More than 20 organisations attended the Police Charities UK launch, signalling their commitment to work in partnership and share best practice to provide the best support possible to the wider policing ‘family.’
A new website was also unveiled: www.policecharitiesuk.org , which will signpost those in need to the correct organisation.
National Police Chaplain, Revd Canon David Wilbraham, said: “Unfortunately, given the nature of policing, sometimes things go wrong. Police officers get injured or are sadly sometimes killed in the line of duty. There are several excellent organisations providing specialist help and treatment, and others who are there to pick up the pieces for families when officers are tragically killed. But sometimes it can be confusing knowing where to turn. Today is the start of a new joined up approach which will hopefully make it easier to access the services of various police charities.
“We have also included the Northern Irish, Welsh and Scottish charities because there are no borders in the policing family and there have always been historical ties between the countries and our respective police forces.”
Also attending the event was the Director General of Crime, Policing and Fire Group Paul Lincoln who spoke of the Home Office’s support for the initiative.
Policing and Fire Minister Brandon Lewis said: “Police charities play an incredibly important role in caring, rehabilitating and supporting police officers, staff and their families. Police Charities UK will help organisations across the voluntary sector work more collaboratively and further improve the valuable services they provide.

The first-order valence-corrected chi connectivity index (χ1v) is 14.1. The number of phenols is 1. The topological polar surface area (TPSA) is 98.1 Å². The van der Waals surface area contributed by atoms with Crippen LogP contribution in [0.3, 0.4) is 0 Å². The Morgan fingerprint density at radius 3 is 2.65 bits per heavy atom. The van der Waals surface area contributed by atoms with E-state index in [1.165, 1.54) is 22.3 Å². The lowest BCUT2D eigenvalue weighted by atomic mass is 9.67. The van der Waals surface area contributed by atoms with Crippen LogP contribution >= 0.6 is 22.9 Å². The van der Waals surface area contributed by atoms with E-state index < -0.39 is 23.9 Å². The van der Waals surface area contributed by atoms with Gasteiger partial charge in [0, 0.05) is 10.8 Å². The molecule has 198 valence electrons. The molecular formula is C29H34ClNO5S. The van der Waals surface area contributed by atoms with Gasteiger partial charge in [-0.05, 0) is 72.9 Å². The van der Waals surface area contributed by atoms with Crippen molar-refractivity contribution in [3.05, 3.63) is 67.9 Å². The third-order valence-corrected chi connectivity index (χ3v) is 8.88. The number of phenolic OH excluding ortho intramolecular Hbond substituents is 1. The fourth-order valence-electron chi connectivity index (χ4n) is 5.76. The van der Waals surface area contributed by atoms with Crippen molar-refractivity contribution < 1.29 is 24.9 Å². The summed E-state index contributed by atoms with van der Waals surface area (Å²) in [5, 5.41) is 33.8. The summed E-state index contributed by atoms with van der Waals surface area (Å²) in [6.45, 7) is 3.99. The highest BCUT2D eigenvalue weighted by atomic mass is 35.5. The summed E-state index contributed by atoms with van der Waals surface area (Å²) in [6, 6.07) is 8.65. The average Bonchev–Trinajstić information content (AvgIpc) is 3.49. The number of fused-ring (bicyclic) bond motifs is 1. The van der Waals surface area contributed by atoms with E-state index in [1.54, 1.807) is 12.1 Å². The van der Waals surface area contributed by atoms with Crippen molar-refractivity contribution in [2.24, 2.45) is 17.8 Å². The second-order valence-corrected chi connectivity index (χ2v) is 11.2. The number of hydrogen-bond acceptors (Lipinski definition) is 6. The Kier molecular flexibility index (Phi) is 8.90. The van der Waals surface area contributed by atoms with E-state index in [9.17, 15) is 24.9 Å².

“Police officers put themselves in harm’s way to keep our communities safe on behalf of the public, and in sad and tragic circumstances we must make sure they and their families receive support when they need it most.”
Police Charities UK was initiated by the Police Federation of England and Wales (PFEW) which hosted the launch at its HQ in Leatherhead, Surrey.
PFEW Chair Steve White said: “The charities involved will remain separate entities in their own right but in a sector with busy and varied demands, we identified a need to forge stronger relations between those carrying out this important work. Working together in this way will enable charities to identify common goals, avoid duplication and maximise resources at a time when budgets are increasingly constrained.”
On Saturday 25th March 2017, Mark and Leanne Hobin will attempt to walk 65.54 miles in memory of PC Dave Phillips and they need you. They are looking for a total of 300 people to join them 6-mile leg of their walk around Merseyside, where PC Phillips served as an officer.
Mark said: “…6554 was Dave’s personal identification number. The event has been sanctioned by the family and COPS continue to support them so we would like to do our bit back. But we need your help.”
The route will take in St.Helens, Sefton, Liverpool and the Wirral. ”We would like 25 people at a time to join us at different stages and walk with us for 6 miles before you swap with another 25 people who can then walk with us.”
It’s open to all ages and abilities. You will need to make a donation of £10 to secure your place. If you think you can take on the challenge, please contact Mark Hobin at email@example.com stating your full name and the leg you would like to participate in.